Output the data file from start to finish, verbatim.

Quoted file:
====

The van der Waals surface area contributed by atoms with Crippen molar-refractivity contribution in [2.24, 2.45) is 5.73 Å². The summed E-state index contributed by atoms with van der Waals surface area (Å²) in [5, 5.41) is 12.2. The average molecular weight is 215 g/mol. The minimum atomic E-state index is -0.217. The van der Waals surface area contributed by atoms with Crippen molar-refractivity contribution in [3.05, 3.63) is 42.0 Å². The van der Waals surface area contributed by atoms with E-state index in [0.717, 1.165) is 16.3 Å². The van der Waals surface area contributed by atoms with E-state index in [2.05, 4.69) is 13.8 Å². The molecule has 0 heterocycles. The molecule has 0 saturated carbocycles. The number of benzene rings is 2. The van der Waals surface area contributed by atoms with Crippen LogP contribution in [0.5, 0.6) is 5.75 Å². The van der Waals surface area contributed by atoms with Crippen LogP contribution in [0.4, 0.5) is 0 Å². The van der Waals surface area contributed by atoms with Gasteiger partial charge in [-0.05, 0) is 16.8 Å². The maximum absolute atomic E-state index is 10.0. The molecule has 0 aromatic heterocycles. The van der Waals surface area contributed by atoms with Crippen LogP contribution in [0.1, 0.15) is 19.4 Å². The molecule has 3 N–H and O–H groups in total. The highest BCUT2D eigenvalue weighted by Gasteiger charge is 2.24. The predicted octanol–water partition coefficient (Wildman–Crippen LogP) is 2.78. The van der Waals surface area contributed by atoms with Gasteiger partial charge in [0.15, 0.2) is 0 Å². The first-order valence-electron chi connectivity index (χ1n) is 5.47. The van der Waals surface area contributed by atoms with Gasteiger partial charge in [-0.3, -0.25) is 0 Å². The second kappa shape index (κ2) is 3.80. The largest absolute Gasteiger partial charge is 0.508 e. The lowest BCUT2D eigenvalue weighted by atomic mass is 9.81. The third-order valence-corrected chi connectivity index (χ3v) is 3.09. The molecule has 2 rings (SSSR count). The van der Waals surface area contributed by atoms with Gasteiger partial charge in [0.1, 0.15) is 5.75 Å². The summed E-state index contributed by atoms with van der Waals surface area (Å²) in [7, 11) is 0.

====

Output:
The van der Waals surface area contributed by atoms with Crippen molar-refractivity contribution in [2.24, 2.45) is 5.73 Å². The summed E-state index contributed by atoms with van der Waals surface area (Å²) in [5, 5.41) is 12.2. The average molecular weight is 215 g/mol. The minimum atomic E-state index is -0.217. The van der Waals surface area contributed by atoms with Crippen molar-refractivity contribution in [3.05, 3.63) is 42.0 Å². The van der Waals surface area contributed by atoms with E-state index in [0.717, 1.165) is 16.3 Å². The van der Waals surface area contributed by atoms with E-state index in [2.05, 4.69) is 13.8 Å². The molecule has 0 heterocycles. The molecule has 0 saturated carbocycles. The number of benzene rings is 2. The van der Waals surface area contributed by atoms with Crippen LogP contribution in [0.5, 0.6) is 5.75 Å². The van der Waals surface area contributed by atoms with Crippen LogP contribution in [0.4, 0.5) is 0 Å². The van der Waals surface area contributed by atoms with Gasteiger partial charge in [-0.05, 0) is 16.8 Å². The maximum absolute atomic E-state index is 10.0. The molecule has 0 aromatic heterocycles. The van der Waals surface area contributed by atoms with Crippen LogP contribution in [0.1, 0.15) is 19.4 Å². The molecule has 3 N–H and O–H groups in total. The highest BCUT2D eigenvalue weighted by Gasteiger charge is 2.24. The predicted octanol–water partition coefficient (Wildman–Crippen LogP) is 2.78. The van der Waals surface area contributed by atoms with Gasteiger partial charge in [0.15, 0.2) is 0 Å². The first-order valence-electron chi connectivity index (χ1n) is 5.47. The van der Waals surface area contributed by atoms with Gasteiger partial charge in [-0.3, -0.25) is 0 Å². The second kappa shape index (κ2) is 3.80. The largest absolute Gasteiger partial charge is 0.508 e. The lowest BCUT2D eigenvalue weighted by atomic mass is 9.81. The third-order valence-corrected chi connectivity index (χ3v) is 3.09. The molecule has 2 rings (SSSR count). The van der Waals surface area contributed by atoms with Gasteiger partial charge in [0.1, 0.15) is 5.75 Å². The summed E-state index contributed by atoms with van der Waals surface area (Å²) in [7, 11) is 0.